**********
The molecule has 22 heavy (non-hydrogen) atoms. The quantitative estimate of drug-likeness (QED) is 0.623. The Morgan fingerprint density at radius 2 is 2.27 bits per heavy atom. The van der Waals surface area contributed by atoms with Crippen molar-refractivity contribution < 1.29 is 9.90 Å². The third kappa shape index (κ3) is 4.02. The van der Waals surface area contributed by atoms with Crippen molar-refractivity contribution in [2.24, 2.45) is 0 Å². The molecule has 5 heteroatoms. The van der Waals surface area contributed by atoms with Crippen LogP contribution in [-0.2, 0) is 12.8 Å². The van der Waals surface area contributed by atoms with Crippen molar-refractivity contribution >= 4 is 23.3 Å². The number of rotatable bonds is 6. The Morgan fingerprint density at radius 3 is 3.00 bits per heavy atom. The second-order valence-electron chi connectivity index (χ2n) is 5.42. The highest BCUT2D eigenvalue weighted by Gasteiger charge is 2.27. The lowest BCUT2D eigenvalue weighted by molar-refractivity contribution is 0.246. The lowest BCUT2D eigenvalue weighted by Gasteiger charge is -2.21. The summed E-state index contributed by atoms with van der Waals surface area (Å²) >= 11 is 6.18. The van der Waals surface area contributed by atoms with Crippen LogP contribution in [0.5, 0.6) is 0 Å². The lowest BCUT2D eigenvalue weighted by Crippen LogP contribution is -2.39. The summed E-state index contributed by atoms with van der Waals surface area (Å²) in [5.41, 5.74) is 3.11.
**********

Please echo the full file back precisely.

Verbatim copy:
The molecule has 22 heavy (non-hydrogen) atoms. The quantitative estimate of drug-likeness (QED) is 0.623. The Morgan fingerprint density at radius 2 is 2.27 bits per heavy atom. The van der Waals surface area contributed by atoms with Crippen molar-refractivity contribution < 1.29 is 9.90 Å². The third kappa shape index (κ3) is 4.02. The van der Waals surface area contributed by atoms with Crippen molar-refractivity contribution in [2.24, 2.45) is 0 Å². The molecule has 5 heteroatoms. The van der Waals surface area contributed by atoms with Crippen LogP contribution in [-0.2, 0) is 12.8 Å². The van der Waals surface area contributed by atoms with Crippen molar-refractivity contribution >= 4 is 23.3 Å². The number of rotatable bonds is 6. The Morgan fingerprint density at radius 3 is 3.00 bits per heavy atom. The second-order valence-electron chi connectivity index (χ2n) is 5.42. The highest BCUT2D eigenvalue weighted by Gasteiger charge is 2.27. The lowest BCUT2D eigenvalue weighted by molar-refractivity contribution is 0.246. The lowest BCUT2D eigenvalue weighted by Gasteiger charge is -2.21. The summed E-state index contributed by atoms with van der Waals surface area (Å²) >= 11 is 6.18. The van der Waals surface area contributed by atoms with Crippen LogP contribution in [0.5, 0.6) is 0 Å². The lowest BCUT2D eigenvalue weighted by Crippen LogP contribution is -2.39. The summed E-state index contributed by atoms with van der Waals surface area (Å²) in [5.41, 5.74) is 3.11.